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RellekWVU

Engines, wrappers, and libraries

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I am a seasoned programmer and have recently decided to put my skills to use in game development. I have done a good amount of research but I am having trouble disseminating the difference between a game engine, a wrapper for say OpenGL or DirectX, and libraries. How does it all fit together? Any input, even just definitions (in regards to game dev) would be awesome!

Regards,

Rellek
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A game engine is a piece of software that supports the implementation of a more or less specific kind of game. Having an engine means that you have a framework that allows you to build the actual games on top of it with noticeable less effort. The amount of functionality of a game engine is not defined; it may cover really anything a game is dealing with.

A library is a collection of related stuff. Especially software libraries are a collection of software functions. Software libraries may be linked to a software program statically or dynamically (and then usually are called DLLs ("dynamically linked library" or SOs "shared object"). A related description of how and when to invoke which function, including any necessary structure, is called an API ("application programming interface").

Now, OpenGL is a graphics programming environment. Strictly speaking it is just an API. Implementations of this API are numerous. However, in real life often the belonging libraries are meant when saying "OpenGL".

A wrapper in this context is a piece of software that gives the wrapped piece of software another API. This is usually done to hide implementation specifics of a library from a framework, enabling to easily switch to another library without altering the framework itself. E.g. a wrapper around OpenGL and a wrapper around Direct3D may be written to yield in an own single API for both, so that an engine can deal with any of these graphics using just that single API.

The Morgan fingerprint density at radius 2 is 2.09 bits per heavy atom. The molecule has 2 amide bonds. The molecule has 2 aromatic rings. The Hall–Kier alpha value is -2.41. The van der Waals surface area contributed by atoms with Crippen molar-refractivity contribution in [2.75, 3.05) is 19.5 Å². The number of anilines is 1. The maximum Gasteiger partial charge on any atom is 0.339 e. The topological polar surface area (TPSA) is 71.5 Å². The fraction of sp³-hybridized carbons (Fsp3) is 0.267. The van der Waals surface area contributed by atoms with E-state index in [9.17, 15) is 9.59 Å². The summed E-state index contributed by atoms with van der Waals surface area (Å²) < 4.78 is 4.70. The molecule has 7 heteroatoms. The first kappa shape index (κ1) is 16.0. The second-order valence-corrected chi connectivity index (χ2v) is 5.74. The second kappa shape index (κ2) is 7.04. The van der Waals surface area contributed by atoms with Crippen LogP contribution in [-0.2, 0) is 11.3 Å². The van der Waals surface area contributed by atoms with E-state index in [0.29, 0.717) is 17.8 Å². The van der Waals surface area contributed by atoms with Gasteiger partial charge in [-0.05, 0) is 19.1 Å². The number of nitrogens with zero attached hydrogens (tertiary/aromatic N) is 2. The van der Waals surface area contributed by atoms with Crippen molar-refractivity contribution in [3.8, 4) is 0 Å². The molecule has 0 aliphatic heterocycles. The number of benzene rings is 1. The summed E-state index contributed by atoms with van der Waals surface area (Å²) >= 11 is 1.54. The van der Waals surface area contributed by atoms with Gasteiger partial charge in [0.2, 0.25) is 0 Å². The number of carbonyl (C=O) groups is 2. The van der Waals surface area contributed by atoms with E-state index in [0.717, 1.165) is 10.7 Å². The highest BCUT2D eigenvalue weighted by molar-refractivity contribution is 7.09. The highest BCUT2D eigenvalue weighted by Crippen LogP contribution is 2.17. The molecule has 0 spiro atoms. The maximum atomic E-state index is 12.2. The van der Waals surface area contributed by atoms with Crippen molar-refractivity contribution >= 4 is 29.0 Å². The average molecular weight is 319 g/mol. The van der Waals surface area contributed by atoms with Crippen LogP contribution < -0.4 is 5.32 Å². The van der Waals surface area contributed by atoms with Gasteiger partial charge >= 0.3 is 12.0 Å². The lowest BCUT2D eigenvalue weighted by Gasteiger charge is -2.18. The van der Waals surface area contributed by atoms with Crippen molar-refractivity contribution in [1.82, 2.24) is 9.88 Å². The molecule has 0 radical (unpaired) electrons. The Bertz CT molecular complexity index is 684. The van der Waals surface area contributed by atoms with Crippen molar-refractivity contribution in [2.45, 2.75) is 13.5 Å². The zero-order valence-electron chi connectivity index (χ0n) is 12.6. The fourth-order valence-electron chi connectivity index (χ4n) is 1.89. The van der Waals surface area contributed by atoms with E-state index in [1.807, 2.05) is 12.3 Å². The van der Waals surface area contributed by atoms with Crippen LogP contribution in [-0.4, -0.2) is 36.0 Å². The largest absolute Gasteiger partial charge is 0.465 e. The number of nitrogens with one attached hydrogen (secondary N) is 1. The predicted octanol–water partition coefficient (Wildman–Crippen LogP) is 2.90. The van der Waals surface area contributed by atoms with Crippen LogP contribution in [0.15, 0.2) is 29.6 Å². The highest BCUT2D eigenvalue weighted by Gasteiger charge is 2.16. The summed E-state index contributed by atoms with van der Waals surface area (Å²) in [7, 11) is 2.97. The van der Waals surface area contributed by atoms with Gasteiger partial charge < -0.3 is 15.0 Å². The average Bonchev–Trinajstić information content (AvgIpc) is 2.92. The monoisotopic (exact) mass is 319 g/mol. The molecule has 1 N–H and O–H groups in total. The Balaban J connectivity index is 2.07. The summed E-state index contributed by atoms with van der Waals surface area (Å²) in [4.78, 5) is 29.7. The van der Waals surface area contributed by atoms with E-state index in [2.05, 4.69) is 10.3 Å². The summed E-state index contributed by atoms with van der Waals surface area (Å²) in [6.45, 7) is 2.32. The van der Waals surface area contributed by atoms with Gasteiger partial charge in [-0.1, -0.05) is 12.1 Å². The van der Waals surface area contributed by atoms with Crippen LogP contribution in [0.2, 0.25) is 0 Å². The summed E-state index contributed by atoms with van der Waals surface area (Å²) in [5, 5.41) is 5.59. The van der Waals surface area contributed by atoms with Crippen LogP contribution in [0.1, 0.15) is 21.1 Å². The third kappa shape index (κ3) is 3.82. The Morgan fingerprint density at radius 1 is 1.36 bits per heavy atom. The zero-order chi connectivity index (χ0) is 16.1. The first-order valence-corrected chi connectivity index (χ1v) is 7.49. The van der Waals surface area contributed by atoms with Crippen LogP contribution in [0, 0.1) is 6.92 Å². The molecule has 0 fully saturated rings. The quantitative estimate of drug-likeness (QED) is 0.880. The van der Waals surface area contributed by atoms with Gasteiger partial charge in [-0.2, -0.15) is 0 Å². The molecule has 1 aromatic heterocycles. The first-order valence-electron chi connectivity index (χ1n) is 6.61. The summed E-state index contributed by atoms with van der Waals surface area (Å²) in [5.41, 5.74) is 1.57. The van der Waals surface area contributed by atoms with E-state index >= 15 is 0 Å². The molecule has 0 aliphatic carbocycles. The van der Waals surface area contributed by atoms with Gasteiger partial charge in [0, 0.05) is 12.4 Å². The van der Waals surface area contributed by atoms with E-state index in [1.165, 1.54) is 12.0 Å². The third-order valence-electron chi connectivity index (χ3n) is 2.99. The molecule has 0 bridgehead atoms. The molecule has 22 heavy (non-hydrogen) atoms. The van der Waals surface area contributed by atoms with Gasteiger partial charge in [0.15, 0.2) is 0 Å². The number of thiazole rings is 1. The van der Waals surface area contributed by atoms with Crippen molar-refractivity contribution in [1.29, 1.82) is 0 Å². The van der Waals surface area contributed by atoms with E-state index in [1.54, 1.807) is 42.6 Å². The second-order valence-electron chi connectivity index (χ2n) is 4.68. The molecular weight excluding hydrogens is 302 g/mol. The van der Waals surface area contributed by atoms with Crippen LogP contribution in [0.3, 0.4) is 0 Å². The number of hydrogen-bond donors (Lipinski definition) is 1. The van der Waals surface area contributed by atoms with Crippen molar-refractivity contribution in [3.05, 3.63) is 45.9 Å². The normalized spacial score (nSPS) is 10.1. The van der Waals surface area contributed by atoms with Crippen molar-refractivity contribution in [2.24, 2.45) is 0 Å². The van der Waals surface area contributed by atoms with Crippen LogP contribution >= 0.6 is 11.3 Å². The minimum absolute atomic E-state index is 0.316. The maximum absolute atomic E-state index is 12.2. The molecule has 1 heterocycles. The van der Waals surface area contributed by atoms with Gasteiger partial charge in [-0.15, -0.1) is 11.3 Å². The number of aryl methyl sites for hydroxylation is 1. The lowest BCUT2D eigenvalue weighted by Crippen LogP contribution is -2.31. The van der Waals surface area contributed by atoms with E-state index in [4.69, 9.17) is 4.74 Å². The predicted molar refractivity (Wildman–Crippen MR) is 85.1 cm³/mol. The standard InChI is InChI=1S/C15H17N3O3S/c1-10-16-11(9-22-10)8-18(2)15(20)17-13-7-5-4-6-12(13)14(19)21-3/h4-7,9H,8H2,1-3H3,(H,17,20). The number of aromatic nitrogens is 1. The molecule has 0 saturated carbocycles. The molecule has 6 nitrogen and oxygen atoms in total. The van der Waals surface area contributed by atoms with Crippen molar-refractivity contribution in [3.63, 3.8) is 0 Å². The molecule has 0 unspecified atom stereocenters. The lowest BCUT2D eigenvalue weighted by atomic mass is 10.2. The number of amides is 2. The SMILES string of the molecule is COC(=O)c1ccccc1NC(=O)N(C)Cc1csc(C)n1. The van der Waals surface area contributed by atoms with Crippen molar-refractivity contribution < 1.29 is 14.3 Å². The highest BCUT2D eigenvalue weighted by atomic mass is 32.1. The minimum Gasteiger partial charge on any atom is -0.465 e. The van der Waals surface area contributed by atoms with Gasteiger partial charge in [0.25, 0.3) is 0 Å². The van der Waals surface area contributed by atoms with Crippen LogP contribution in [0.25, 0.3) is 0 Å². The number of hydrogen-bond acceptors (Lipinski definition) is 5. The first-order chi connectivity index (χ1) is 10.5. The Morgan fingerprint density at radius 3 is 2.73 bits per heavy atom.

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A game engine is pretty much defined to be a layer of code that a game runs off of. It will usually consist of multiple smaller modules, such as a renderer or an input system. A wrapper is usually just a set of functions that make things easier. Say you had to call around 10 functions from a library to do a certain task. You could write a function, pass in all the variables you need, and have one function do that task for you. That is the general idea behind a wrapper, just with more functions around more components of a library.

A library is usually just a large collection of code. They are usually found in DLLs and may be linked to dynamically for functions a programmer doesn't feel like writing. Suppose somebody wrote a system of 3+1d vectors for homogenous coordinates and doesn't want to replicate the entire set of functions in all his future programs. He can export those functions inside a DLL so they become a library of functions. You just look inside the library for what you want, and use it.

Strictly speaking, OpenGL and DirectX are APIs/application programming interfaces. They are just a set of libraries that provide lower level code that will get the job done, and nothing more. This is also a reason for creating wrappers and engines. They will usually hide the lower level DirectX/OpenGL code and make things easier for the dev and allow for more readable code.
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